the imparseable dream
thnidu at GMAIL.COM
Mon Apr 27 14:57:59 UTC 2009
... or at least the imparseable headline. What do you make of this one?
"Advocate happy credit-card companies called on the White House carpet"
I banged that around in my head for something like half a minute before
giving up and looking at the article. Is "advocate" a noun or a verb? Are
the credit-card companies happy? Are we to advocate that they be called on
the W.H. carpet?
The best I could come up with was inserting another hyphen: "Advocate-happy
credit-card companies called on the White House carpet", i.e., "President
scolds redit-card companies that make excessive use of advocates", where
"advocates" refers to ... lobbyists? fake "satisfied customers" who are paid
for endorsements, or who are not customers at all but actors? something else
But no. It's a combination of standard headlinese shortcuts, deleting
copula, complementizer, auxiliaries, and of course determiner (but not in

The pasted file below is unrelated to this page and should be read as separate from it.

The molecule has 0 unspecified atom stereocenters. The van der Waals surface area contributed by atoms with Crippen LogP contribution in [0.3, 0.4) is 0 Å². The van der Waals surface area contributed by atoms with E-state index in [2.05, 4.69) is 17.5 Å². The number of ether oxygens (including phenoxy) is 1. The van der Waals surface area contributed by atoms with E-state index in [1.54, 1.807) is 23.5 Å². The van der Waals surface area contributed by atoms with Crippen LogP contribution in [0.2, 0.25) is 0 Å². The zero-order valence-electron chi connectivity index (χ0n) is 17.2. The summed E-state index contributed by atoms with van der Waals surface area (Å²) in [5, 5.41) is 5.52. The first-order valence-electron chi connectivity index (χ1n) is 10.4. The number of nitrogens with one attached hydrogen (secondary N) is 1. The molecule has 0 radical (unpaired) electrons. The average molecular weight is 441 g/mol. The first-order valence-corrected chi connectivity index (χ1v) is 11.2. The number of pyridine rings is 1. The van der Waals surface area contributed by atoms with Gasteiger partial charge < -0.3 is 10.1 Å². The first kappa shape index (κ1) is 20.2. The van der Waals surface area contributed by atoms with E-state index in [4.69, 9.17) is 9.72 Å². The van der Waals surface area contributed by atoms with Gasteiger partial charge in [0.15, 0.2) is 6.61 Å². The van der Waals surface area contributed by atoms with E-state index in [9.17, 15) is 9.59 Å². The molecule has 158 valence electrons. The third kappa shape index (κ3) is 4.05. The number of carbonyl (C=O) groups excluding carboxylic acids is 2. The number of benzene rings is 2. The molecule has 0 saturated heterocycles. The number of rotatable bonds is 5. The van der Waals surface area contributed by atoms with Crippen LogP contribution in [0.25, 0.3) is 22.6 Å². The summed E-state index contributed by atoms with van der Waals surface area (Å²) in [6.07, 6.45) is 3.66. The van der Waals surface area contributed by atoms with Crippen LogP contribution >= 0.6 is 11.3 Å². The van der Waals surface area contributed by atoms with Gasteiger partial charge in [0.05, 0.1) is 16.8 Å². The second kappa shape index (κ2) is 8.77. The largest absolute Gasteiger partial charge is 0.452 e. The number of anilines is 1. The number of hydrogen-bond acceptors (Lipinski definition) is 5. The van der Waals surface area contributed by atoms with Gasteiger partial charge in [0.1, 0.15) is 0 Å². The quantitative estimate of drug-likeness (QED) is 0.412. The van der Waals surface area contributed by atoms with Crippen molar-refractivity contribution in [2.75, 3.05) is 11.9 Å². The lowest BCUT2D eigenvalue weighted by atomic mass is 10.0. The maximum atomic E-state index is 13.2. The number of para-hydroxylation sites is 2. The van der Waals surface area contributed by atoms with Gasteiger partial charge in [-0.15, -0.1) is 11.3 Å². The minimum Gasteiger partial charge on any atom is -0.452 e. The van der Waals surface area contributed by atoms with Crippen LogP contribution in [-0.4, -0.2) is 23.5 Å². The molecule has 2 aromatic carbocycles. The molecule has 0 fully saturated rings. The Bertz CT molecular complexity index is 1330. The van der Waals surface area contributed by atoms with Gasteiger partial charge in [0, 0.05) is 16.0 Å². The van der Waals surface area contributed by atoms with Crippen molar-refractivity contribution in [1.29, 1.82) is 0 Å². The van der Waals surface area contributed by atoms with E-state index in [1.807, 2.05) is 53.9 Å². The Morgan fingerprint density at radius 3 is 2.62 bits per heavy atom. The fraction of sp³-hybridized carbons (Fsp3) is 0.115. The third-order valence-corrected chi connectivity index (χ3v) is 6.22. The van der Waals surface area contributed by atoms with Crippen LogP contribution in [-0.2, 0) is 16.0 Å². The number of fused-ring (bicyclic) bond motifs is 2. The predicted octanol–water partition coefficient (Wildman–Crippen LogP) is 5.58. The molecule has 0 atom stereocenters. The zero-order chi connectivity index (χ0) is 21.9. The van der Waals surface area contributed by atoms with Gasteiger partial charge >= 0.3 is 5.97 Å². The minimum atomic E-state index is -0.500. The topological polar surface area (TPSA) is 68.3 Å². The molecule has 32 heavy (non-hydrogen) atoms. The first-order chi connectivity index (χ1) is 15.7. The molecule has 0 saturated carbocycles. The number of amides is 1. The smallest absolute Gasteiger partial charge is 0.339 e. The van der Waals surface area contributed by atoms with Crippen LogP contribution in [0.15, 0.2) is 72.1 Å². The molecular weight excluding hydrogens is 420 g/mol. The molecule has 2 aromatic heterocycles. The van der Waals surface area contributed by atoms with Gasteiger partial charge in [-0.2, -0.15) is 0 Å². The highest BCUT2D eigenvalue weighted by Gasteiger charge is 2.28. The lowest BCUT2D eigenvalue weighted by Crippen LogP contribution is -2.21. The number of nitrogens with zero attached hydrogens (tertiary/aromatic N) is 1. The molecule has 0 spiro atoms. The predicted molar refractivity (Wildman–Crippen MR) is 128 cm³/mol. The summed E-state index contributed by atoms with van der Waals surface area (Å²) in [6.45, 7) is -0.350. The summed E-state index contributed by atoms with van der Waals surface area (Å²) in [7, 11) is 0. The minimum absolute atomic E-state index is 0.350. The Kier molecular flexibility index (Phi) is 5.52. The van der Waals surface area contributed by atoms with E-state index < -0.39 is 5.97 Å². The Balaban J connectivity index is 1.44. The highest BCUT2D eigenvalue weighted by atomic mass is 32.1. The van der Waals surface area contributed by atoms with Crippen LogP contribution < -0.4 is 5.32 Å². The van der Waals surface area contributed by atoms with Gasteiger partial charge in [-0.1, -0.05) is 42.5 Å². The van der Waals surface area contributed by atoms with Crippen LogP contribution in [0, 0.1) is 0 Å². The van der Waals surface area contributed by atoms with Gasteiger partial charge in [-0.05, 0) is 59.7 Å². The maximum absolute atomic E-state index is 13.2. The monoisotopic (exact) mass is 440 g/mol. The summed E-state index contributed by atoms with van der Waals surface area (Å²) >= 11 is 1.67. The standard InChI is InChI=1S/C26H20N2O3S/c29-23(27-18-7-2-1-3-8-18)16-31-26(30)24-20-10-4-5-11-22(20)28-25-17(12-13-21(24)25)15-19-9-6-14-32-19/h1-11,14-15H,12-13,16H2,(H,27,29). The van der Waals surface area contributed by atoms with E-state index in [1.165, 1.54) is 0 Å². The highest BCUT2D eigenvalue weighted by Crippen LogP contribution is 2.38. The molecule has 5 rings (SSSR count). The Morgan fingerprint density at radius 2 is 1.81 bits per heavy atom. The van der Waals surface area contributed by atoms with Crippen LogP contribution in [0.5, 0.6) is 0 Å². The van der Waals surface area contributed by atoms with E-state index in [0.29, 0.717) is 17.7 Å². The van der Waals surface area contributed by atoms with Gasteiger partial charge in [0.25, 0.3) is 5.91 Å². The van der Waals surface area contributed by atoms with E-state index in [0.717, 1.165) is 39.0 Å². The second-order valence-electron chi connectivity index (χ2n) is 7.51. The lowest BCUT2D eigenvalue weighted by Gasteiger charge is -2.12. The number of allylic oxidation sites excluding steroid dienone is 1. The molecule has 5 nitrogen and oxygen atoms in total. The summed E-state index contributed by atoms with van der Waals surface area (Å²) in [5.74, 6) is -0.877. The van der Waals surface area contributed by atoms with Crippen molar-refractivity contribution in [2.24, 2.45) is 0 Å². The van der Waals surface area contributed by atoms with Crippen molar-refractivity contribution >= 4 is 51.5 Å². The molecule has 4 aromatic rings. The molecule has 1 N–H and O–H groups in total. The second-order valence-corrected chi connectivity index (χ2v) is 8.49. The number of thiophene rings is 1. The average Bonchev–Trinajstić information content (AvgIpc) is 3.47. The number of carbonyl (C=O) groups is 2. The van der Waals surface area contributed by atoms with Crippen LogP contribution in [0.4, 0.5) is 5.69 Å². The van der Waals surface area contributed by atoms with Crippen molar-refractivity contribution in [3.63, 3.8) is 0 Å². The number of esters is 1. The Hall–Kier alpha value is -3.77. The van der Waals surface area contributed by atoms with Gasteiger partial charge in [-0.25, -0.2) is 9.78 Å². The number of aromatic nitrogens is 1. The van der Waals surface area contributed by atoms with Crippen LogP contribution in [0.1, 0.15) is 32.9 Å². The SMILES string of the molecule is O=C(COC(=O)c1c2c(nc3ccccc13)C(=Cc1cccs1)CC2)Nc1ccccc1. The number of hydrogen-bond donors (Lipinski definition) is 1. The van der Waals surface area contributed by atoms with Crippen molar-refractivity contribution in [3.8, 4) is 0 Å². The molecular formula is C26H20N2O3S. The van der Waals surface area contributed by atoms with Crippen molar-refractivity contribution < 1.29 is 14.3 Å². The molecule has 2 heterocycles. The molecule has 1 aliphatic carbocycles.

the idiom "call __ on *the* carpet"): AN advocate IS happy THAT credit-card
companies HAVE BEEN called on the White House carpet. The advocate referred
to is a consumer advocate.
Kathleen Keest cheered quietly last week as an issue she has toiled on for
decades - unfair practices by the credit-card industry - finally made it to
center stage in the grand theater of U.S. politics.
President Obama had invited card-company executives to the White House to
discuss legislation he supports that would crack down on practices such as
tricky fine print and sudden, retroactive changes in interest rates.
"The days of any-time, any-reason rate hikes and late-fee traps have to
end," Obama said after meeting with the executives, whose companies include
banks such as Citigroup and JPMorgan Chase that have received billions of
dollars in federal bailout funds.
The American Dialect Society - http://www.americandialect.org
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